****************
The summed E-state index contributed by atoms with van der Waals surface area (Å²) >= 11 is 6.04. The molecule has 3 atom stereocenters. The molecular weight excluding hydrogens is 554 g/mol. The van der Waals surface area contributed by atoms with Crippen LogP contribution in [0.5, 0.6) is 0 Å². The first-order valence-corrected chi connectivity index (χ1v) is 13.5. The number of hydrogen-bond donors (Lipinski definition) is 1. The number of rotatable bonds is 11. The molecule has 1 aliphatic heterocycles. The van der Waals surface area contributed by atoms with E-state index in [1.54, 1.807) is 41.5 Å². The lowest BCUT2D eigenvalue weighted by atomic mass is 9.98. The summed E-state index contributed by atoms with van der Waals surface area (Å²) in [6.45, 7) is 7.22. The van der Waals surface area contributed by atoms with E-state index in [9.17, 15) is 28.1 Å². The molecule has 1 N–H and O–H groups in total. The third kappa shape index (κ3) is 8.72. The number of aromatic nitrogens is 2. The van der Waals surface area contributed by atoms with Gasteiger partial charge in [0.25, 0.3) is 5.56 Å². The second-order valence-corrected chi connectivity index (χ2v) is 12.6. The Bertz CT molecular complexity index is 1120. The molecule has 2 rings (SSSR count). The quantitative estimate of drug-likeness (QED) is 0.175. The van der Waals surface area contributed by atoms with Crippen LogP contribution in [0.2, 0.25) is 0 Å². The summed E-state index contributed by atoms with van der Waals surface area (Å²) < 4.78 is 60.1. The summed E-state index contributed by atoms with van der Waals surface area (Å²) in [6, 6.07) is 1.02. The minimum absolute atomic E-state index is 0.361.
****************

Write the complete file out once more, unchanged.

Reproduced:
The summed E-state index contributed by atoms with van der Waals surface area (Å²) >= 11 is 6.04. The molecule has 3 atom stereocenters. The molecular weight excluding hydrogens is 554 g/mol. The van der Waals surface area contributed by atoms with Crippen LogP contribution in [0.5, 0.6) is 0 Å². The first-order valence-corrected chi connectivity index (χ1v) is 13.5. The number of hydrogen-bond donors (Lipinski definition) is 1. The number of rotatable bonds is 11. The molecule has 1 aliphatic heterocycles. The van der Waals surface area contributed by atoms with E-state index in [1.54, 1.807) is 41.5 Å². The lowest BCUT2D eigenvalue weighted by atomic mass is 9.98. The summed E-state index contributed by atoms with van der Waals surface area (Å²) in [6.45, 7) is 7.22. The van der Waals surface area contributed by atoms with E-state index in [9.17, 15) is 28.1 Å². The molecule has 1 N–H and O–H groups in total. The third kappa shape index (κ3) is 8.72. The number of aromatic nitrogens is 2. The van der Waals surface area contributed by atoms with Gasteiger partial charge in [0.25, 0.3) is 5.56 Å². The second-order valence-corrected chi connectivity index (χ2v) is 12.6. The Bertz CT molecular complexity index is 1120. The molecule has 2 rings (SSSR count). The quantitative estimate of drug-likeness (QED) is 0.175. The van der Waals surface area contributed by atoms with Crippen LogP contribution in [0.2, 0.25) is 0 Å². The summed E-state index contributed by atoms with van der Waals surface area (Å²) < 4.78 is 60.1. The summed E-state index contributed by atoms with van der Waals surface area (Å²) in [6, 6.07) is 1.02. The minimum absolute atomic E-state index is 0.361.